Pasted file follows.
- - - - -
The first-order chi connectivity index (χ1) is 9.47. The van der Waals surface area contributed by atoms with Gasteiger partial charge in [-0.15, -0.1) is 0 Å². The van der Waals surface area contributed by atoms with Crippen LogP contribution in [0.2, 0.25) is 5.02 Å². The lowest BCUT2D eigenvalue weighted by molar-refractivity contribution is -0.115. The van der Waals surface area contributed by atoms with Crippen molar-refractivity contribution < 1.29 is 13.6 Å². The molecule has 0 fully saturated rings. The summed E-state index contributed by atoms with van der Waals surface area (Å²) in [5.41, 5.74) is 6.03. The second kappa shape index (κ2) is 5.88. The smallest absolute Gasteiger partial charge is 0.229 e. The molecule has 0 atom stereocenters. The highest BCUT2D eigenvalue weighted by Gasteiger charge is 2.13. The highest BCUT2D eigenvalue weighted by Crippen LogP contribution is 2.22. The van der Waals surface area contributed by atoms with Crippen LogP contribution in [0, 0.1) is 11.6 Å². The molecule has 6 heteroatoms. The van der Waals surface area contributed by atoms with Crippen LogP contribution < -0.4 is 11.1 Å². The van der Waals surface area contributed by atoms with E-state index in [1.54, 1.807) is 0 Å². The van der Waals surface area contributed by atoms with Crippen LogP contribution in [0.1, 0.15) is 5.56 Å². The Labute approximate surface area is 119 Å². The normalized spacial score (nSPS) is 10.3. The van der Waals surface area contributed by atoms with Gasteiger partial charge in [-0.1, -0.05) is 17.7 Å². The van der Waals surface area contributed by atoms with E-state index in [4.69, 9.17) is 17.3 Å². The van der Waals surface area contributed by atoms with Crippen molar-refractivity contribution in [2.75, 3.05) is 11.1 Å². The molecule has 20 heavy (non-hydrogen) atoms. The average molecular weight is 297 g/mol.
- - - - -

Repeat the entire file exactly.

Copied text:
The first-order chi connectivity index (χ1) is 9.47. The van der Waals surface area contributed by atoms with Gasteiger partial charge in [-0.15, -0.1) is 0 Å². The van der Waals surface area contributed by atoms with Crippen LogP contribution in [0.2, 0.25) is 5.02 Å². The lowest BCUT2D eigenvalue weighted by molar-refractivity contribution is -0.115. The van der Waals surface area contributed by atoms with Crippen molar-refractivity contribution < 1.29 is 13.6 Å². The molecule has 0 fully saturated rings. The summed E-state index contributed by atoms with van der Waals surface area (Å²) in [5.41, 5.74) is 6.03. The second kappa shape index (κ2) is 5.88. The smallest absolute Gasteiger partial charge is 0.229 e. The molecule has 0 atom stereocenters. The highest BCUT2D eigenvalue weighted by Gasteiger charge is 2.13. The highest BCUT2D eigenvalue weighted by Crippen LogP contribution is 2.22. The van der Waals surface area contributed by atoms with Crippen LogP contribution in [0, 0.1) is 11.6 Å². The molecule has 6 heteroatoms. The van der Waals surface area contributed by atoms with Crippen LogP contribution < -0.4 is 11.1 Å². The van der Waals surface area contributed by atoms with E-state index in [1.54, 1.807) is 0 Å². The van der Waals surface area contributed by atoms with Crippen LogP contribution in [0.1, 0.15) is 5.56 Å². The Labute approximate surface area is 119 Å². The normalized spacial score (nSPS) is 10.3. The van der Waals surface area contributed by atoms with Gasteiger partial charge in [-0.1, -0.05) is 17.7 Å². The van der Waals surface area contributed by atoms with E-state index in [4.69, 9.17) is 17.3 Å². The van der Waals surface area contributed by atoms with Crippen molar-refractivity contribution in [2.75, 3.05) is 11.1 Å². The molecule has 20 heavy (non-hydrogen) atoms. The average molecular weight is 297 g/mol.